Tuesday, 19 March 2019

Cleaning up df output

I use df a lot on ubuntu. Unfortunately with advent of snap devices df output has become increasingly cluttered with various devices mounted by the system that I generally don' have an interest in seeing.

For example:

# /bin/df
Filesystem      1K-blocks       Used Available Use% Mounted on
udev              8121812          0   8121812   0% /dev
tmpfs             1630708       1888   1628820   1% /run
/dev/sda1        30627388   15252072  13796484  53% /
tmpfs             8153528      68012   8085516   1% /dev/shm
tmpfs                5120          4      5116   1% /run/lock
tmpfs             8153528          0   8153528   0% /sys/fs/cgroup
/dev/loop1          93184      93184         0 100% /snap/core/6405
/dev/loop2          93184      93184         0 100% /snap/core/6350
/dev/loop4          35456      35456         0 100% /snap/gtk-common-themes/818
/dev/loop7          35712      35712         0 100% /snap/gtk-common-themes/1122
/dev/sda2        76766240   26915652  45927952  37% /home
/dev/sdb       7814026584 7137072996 674941212  92% /mnt/library
/dev/sdc       3907018584 3436394816 467552000  89% /mnt/archive
tmpfs             1630704         16   1630688   1% /run/user/132
tmpfs             1630704         80   1630624   1% /run/user/1000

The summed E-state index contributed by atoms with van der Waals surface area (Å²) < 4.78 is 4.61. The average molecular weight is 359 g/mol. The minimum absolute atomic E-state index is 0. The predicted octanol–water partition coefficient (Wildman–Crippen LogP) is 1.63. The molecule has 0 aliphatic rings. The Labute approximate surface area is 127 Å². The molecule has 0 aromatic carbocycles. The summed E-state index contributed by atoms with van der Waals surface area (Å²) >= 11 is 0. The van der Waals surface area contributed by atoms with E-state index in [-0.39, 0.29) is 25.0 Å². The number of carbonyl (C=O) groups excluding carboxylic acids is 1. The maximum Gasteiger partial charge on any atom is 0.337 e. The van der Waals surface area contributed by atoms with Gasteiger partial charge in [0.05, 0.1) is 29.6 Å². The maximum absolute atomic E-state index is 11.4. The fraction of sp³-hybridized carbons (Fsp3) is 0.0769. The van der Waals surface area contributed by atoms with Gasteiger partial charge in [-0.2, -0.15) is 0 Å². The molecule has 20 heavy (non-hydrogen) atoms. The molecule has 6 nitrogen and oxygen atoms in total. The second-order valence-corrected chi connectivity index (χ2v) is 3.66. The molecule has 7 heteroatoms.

/dev/loop8          36224      36224         0 100% /snap/gtk-common-themes/1198
/dev/loop9          93312      93312         0 100% /snap/core/6531
/dev/loop0       48768594   48768594         0 100% /mnt/loop/Archive.TV.01
/dev/loop3       48628258   48628258         0 100% /mnt/loop/Archive.TV.02
/dev/loop5       48845728   48845728         0 100% /mnt/loop/Archive.TV.03


So that you don't have to visually hunt through that junk to see what you need add this to your users .bashrc file:

function df
{
  /bin/df "$@" | grep -v loop | grep -v tmpfs | grep -v udev
}

Now your df output just lists the actual mounted drives:

#df
Filesystem      1K-blocks       Used Available Use% Mounted on
/dev/sda1        30627388   15252080  13796476  53% /
/dev/sda2        76766240   26915652  45927952  37% /home
/dev/sdb       7814026584 7137072996 674941212  92% /mnt/library
/dev/sdc       3907018584 3436700752 467246064  89% /mnt/archive
/dev/loop0       48768594   48768594         0 100% /mnt/loop/Archive.TV.01
/dev/loop3       48628258   48628258         0 100% /mnt/loop/Archive.TV.02
/dev/loop5       48845728   48845728         0 100% /mnt/loop/Archive.TV.03

If you want see the full output use the full path /bin/df

autofs: keep devices permanently mounted

I have some ISO images which I use autofs to mount as loop devices.

For reasons that are not important I want them to stay mounted permanently.

I couldn't find any information online on how to do this so I poked around in the related autofs man pages.

I noticed that there is a time out option which is set by default to 600 seconds.

I wondered what would happen if I set that to 0 seconds so I tried it.

So far the devices in question have stayed mounted for 15 minutes

Here's how to do it:

/etc/auto.master
/mnt/loop /etc/auto.loops -t 0

/etc/auto.loops
* -fstype=iso9660,loop     :/store/ISO.archives/&.iso


The -t 0 is where we set the time out to 0 (infinite)